Donors help establish Ethiopian Studies program at U of T
In response to a call by University of Toronto (U of T) history and art professor Dr. Michael Gervers to the Ethiopian community in the Greater Toronto Area to consider funding a chair or lectureship at Canada’s largest university, nearly $170,000 has been raised in the last 10 months to support the establishment of an Ethiopian Studies program.
Dr. Gervers, who teaches an Ethiopian cultural history course at the U of T Scarborough campus, threw down the gauntlet at the second annual Bikila Awards last September in Toronto with a $50,000 donation.
The U of T matched the donation, the Ethiopian community raised $20,000 at a community forum last December and Toronto-raised rhythm & blues artist and high school dropout, Abel Tesfaye, also known as “The Weeknd” – the son of Ethiopian immigrants – recently pledged $50,000.
“The history of a culture distinguishes people from any other and provides them with a sense of their uniqueness,” said Gervers who, in the spring of 2013 taught the cultural history of Ethiopia to doctoral students at Addis Ababa University. “It also serves as a sort of pride and consequently of self-confidence. The importance of knowing one’s cultural history is to provide one with a firm foundation upon which to comprehend the present and build a future. Unfortunately, the younger generation living in Ethiopia today show little interest in that extensive past which preceded the Italian Occupation from 1936-41.”
Gervers is presently collaborating with digital scholarship and liaison librarian, Paulina Rousseau, in a UTSC library project that will make the entire manuscript collection of the 15th century Ethiopian monastery at Gunda Gunde available online. He’s also seeking the support of the Ethiopian community in the city to transcribe and translate video interviews he has done in the Amharic and Tigrinya languages.
The funds raised so far will fund a course in Ge’ez (ancient Ethiopic script and language) in 2016-2017.
“The study of Ge’ez language, in particular, has the potential to transform our understanding of that period,” said Dr. Suzanne Conklin Akbari, the director of the Centre for Medieval Studies at U of T. “Training the next generation to read medieval manuscripts written in Ge’ez will enrich our knowledge of Ethiopic culture and will enable new interpretations of the intertwined histories of the region.”
She said the course will be offered in the second term in the spring of 2017.
“It is our hope that we will be able to gradually build upon the offerings in order to be able to provide a cluster of offerings in Ethiopic Studies,” said Dr. Conklin Akbari.
The U of T’s renowned department in Near and Middle Eastern Civilizations (NMC) is also supporting the establishment of an Ethiopic Studies program.
“For over 175 years, the University of Toronto has made the great civilizations of the Middle East and North Africa – their rich traditions and extraordinary contributions to human knowledge – an important focus of its research, teaching and intellectual inquiry,” said Dr. Timothy Harrison.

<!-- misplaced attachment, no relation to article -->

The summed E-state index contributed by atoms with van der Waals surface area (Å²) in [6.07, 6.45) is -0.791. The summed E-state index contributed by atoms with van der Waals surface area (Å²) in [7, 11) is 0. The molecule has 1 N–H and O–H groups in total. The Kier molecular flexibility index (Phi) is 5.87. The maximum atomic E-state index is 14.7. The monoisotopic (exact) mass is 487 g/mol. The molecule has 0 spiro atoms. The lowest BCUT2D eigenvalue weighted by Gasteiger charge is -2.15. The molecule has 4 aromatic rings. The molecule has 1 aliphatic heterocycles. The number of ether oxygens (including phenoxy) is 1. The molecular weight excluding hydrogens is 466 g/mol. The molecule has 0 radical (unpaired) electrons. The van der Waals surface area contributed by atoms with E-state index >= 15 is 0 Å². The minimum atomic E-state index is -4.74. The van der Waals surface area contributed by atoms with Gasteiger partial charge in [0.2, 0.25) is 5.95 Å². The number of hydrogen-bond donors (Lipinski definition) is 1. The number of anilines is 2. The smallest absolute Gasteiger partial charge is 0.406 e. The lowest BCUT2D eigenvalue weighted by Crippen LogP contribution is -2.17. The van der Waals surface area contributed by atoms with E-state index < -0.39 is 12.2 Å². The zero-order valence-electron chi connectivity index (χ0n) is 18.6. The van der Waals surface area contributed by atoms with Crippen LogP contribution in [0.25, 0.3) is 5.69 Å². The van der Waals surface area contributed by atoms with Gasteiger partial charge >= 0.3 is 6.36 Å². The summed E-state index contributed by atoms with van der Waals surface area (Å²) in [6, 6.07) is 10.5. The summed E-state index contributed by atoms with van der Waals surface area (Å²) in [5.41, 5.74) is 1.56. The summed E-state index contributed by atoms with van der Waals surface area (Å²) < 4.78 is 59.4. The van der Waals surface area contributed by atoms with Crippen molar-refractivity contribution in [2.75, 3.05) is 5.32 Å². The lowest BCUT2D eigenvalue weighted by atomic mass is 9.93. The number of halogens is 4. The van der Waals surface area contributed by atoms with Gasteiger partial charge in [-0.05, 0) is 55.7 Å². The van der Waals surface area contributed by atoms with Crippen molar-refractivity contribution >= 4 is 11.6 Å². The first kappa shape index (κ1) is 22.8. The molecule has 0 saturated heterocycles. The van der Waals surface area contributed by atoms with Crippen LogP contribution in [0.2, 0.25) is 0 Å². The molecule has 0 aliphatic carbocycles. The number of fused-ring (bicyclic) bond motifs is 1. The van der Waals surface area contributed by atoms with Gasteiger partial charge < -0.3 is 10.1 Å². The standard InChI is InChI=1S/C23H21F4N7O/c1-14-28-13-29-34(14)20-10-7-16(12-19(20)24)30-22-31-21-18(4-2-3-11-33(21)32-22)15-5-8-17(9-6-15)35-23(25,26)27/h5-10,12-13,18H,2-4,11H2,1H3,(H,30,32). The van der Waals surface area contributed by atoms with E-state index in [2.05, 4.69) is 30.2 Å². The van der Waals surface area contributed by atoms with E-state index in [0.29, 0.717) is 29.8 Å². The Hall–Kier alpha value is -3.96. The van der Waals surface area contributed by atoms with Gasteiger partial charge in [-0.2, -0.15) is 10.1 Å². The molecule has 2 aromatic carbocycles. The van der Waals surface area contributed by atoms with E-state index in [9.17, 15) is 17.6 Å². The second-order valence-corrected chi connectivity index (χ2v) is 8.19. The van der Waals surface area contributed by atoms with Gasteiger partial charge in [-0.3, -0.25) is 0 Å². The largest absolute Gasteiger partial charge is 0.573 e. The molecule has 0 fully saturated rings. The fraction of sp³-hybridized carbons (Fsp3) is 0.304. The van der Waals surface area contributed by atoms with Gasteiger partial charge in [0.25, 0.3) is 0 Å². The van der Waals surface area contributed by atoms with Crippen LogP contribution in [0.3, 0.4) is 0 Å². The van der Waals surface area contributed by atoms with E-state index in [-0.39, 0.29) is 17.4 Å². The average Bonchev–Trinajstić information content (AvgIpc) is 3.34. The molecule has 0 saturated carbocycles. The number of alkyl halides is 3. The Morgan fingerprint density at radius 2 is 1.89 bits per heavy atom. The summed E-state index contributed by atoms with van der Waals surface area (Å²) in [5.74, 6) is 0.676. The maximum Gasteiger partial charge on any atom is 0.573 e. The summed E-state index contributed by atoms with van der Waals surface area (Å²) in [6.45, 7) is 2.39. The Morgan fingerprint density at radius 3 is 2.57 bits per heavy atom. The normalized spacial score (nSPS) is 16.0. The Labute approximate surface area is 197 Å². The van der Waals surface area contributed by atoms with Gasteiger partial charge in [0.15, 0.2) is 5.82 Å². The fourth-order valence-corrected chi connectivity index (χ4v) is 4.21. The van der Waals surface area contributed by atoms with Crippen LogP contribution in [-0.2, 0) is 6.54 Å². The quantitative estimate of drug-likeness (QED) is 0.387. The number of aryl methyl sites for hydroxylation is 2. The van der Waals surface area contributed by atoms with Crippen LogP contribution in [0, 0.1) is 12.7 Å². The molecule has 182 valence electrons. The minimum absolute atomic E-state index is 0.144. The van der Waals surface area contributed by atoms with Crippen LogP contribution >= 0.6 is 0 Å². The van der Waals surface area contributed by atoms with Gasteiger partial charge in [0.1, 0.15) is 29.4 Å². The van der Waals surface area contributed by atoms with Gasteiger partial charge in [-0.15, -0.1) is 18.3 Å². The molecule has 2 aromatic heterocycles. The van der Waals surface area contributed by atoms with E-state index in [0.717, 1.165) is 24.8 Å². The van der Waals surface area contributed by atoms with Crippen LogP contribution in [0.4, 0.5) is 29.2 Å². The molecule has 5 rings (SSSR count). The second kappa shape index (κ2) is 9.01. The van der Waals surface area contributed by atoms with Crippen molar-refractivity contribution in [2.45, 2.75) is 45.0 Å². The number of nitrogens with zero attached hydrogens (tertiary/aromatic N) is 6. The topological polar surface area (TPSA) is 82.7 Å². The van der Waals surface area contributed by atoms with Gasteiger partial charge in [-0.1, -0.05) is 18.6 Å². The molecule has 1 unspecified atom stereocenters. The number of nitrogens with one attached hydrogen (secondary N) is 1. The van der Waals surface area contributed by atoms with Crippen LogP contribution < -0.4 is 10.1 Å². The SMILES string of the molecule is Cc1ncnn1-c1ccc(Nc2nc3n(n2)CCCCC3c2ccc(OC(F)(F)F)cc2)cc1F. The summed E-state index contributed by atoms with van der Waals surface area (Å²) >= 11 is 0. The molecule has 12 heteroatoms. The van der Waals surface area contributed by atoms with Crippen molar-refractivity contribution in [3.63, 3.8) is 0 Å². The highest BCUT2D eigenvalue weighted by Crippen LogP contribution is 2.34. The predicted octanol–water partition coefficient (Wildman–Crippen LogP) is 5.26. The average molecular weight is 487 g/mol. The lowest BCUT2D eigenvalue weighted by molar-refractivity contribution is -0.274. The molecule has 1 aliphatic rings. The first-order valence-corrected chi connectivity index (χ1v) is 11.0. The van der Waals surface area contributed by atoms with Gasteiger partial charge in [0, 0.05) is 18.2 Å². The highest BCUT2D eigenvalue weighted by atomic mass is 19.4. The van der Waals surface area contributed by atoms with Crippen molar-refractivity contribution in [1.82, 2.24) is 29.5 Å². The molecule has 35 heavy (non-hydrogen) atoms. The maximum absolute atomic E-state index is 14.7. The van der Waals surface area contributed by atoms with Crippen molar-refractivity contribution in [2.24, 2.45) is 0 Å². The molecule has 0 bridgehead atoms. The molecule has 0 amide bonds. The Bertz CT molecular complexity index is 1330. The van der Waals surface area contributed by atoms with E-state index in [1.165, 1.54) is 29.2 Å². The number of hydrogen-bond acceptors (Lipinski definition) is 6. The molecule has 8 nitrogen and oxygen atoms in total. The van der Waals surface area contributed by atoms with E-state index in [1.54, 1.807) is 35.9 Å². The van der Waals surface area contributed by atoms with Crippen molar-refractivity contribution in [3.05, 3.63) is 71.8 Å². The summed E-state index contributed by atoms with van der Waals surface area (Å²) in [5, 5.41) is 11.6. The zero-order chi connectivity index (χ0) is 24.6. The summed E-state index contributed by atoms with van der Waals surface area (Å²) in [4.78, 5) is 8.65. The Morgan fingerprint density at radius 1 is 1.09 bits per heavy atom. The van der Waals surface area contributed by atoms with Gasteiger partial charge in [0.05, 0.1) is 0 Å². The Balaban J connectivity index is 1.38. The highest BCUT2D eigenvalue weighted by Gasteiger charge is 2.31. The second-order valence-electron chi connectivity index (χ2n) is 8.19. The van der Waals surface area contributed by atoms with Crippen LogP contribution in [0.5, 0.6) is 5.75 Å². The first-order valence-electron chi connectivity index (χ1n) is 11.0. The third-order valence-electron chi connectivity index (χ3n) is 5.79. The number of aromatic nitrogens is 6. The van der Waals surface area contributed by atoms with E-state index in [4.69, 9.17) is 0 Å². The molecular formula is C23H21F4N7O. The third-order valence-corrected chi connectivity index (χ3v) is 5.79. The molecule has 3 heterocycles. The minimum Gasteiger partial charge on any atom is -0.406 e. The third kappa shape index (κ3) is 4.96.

“The study of Africa, in particular the cultures of the Nile Valley watershed, has formed an integral part of this academic commitment and focus. Ethiopia’s rich intellectual tradition and ancient literate culture, as preserved through the Ge’ez language, is both critically important to this academic endeavour, and offers the opportunity for greater understanding of the formative development of modern Ethiopia and East Africa.”
Tessema Mulugeta, the president of the Bikila Awards organization that’s working closely with U of T to launch the program, said the impact of the proposed program cannot be underestimated.
“The benefits are enormous not only for the Ethiopian-Canadian community, but also for the wider society as much has to be taught and learned about our ancestors who have made great contributions that have helped shape the very identity of modern civilizations as we know them today,” he said.
Last Saturday, the Bikila Awards committee and the U of T co-hosted the “Bikila Barefoot Challenge” at Varsity Stadium. The fun-filled event was held to raise funds for the Ethiopic Studies program and celebrate the legacy of late Ethiopian runner Abebe Bikila who was the first Black African athlete to capture an Olympic medal.
He would have celebrated his 84th birthday last Sunday.
Running barefoot in the 1960 Rome Olympics, Bikila won the marathon in a record time of 2:15:16.2. Successfully defending his title four years later in Tokyo, he was denied the hat-trick at the 1968 Mexico City Games when a right knee injury forced him to quit after 17 kilometres. His countryman, Mamo Wolde, won the gold medal.
Bikila died on October 25, 1973 of a brain haemorrhage, a complication from a single vehicle accident four years ago that left him paralyzed.